From Forum, an Earnest and Painstaking 'Antigone'
Wednesday, December 12, 2007
An MFA-program earnestness permeates Forum Theatre's staging of "Antigone." Sensibly arranged on a trim Grecian set, the actors do their darnedest to channel the play's philosophizing and to give the plot's grim patterns the requisite grandeur. But their painstaking effort always looks like just that: effort.
Under the orderly direction of Michael Dove, the performers never elevate the Jean Anouilh play past the nose-to-the-grindstone stage, to where the scenes might live and breathe. Admittedly, Anouilh's 1944 script is mannered to begin with, and Jeremy Sams's translation, used in this production, doesn't mellow out the formality.
A revisionist take on Greek myth, the play reprises the familiar story of Antigone, Oedipus's strong-willed daughter. As many of us remember from reading Sophocles in high school, Antigone wins herself a death sentence by defying the Theban ruler, Creon, and burying her brother. But in Anouilh's ironic version of the tale, traditional notions of duty and heroism crumble away: The title character turns out to be a dyspeptic self-aggrandizer, while Creon is an eminently reasonable ruler who's anxious to spare Antigone's life.
Contextualizing the story in a flagrantly literary way is a character called Chorus (or Prologue), who comments on the action and propounds on the nature of tragedy. The genre "is a well-oiled machine in perfect working order," this figure asserts in one particularly memorable speech. "It's neat, tragedy, neat and tidy. And relaxing, in a funny sort of way."
In Forum's intermissionless production -- the opener to a season provocatively titled "God. Man. The Devil." -- Fiona Blackshaw delivers the Chorus speeches with careful matter-of-factness, as if she were addressing an attentive conservatory class. As the eponymous Theban princess, Katie Atkinson is suitably vehement and willful, and her pale, tense facial expressions underscore the play's existentialist tendencies; Antigone is deliberately choosing her own death, but the character always feels like a dramatic device.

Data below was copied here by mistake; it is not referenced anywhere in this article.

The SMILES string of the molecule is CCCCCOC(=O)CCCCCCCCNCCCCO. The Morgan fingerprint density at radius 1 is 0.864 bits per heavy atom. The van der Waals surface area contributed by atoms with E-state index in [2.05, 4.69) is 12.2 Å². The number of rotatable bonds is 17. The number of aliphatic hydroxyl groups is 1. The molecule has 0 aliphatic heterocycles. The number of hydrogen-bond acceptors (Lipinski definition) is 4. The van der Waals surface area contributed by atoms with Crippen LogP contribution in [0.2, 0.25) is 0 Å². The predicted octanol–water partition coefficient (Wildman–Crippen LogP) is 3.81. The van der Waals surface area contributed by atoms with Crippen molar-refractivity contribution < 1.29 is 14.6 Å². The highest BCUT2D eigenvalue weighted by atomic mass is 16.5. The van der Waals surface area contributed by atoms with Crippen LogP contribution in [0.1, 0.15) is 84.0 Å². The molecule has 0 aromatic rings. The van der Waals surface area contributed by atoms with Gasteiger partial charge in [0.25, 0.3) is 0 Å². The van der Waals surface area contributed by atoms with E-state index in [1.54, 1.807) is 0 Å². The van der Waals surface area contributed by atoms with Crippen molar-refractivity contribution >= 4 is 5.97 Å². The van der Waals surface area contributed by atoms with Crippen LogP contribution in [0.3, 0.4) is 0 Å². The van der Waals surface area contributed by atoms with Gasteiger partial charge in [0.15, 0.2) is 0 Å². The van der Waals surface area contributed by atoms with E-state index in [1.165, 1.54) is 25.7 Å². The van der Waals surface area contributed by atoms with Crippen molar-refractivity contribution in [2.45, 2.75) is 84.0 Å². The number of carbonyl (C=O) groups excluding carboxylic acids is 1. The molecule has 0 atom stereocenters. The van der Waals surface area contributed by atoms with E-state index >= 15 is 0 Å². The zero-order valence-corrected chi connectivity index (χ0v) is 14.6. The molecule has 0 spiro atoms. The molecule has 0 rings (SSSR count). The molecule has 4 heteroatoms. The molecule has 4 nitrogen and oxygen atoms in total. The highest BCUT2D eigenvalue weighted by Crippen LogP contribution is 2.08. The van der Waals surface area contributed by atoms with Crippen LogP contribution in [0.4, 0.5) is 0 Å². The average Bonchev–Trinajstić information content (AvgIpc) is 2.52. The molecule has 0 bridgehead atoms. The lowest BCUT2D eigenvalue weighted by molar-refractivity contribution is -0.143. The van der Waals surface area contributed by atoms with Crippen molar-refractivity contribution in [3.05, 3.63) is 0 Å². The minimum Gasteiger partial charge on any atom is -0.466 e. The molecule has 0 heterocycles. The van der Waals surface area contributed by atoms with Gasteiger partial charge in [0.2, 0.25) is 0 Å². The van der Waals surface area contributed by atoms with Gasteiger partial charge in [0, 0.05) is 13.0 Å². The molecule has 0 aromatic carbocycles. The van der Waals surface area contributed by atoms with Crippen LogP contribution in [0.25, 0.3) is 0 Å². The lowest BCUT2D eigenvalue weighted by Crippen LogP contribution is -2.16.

Nigel Reed brings more naturalness and stage presence to the role of Creon, a clear-eyed fellow who feels that kingship is "just a job," not a road to glory. Although stern, this Creon is genial enough to uncork the play's fraught political subtext. Is Antigone wholly in the wrong? Should a ruler put the end before the means? Is there a necessary cost to social order? Needless to say, these questions are all too resonant in our pre-election season.
Among the performers shouldering smaller roles, Lisa Lias supplies a vivid portrait of Antigone's anxious nurse. But it's Parker Dixon as Creon's son (and Antigone's fiance), Haemon, who best succeeds in turning his character into a human being: He listens and responds to Atkinson's Antigone in a manner that seems truly affectionate and spontaneous.
The action plays out methodically in front of the set's Attic columns, with their severe right angles and two-toned brown color scheme intensifying the story's bleakness (Jon Boags and Carleen Troy are the set designers). Yvette M. Ryan's modern costumes, such as Creon's hideous brown suit -- no fashion plate, this guy! -- are suitable reflections on the characters' personalities.
Unlike some previous Forum productions, "Antigone" contains no multimedia elements, if you don't count the occasional film-noir shadows cast by Paul Frydrychowski's lighting, or the colors that sometimes seep onto a screen at the back of the stage.
Indeed, it would probably be a mistake to gussy up the scenes with technological bells and whistles, given that Anouilh's drama glories in starkness. A little more soulfulness from the Forum performers, on the other hand, might have given that austere message more punch.
Antigone, by Jean Anouilh, translated by Jeremy Sams. Directed by Michael Dove; fight choreography, Cliff Williams III. With Betsy Rosen, Megan Reichelt, Lee Liebeskind and others. 1 hour 45 minutes. Through Dec. 30 at H Street Playhouse, 1365 H Street NE. Call 800-494-TIXS or visit http:/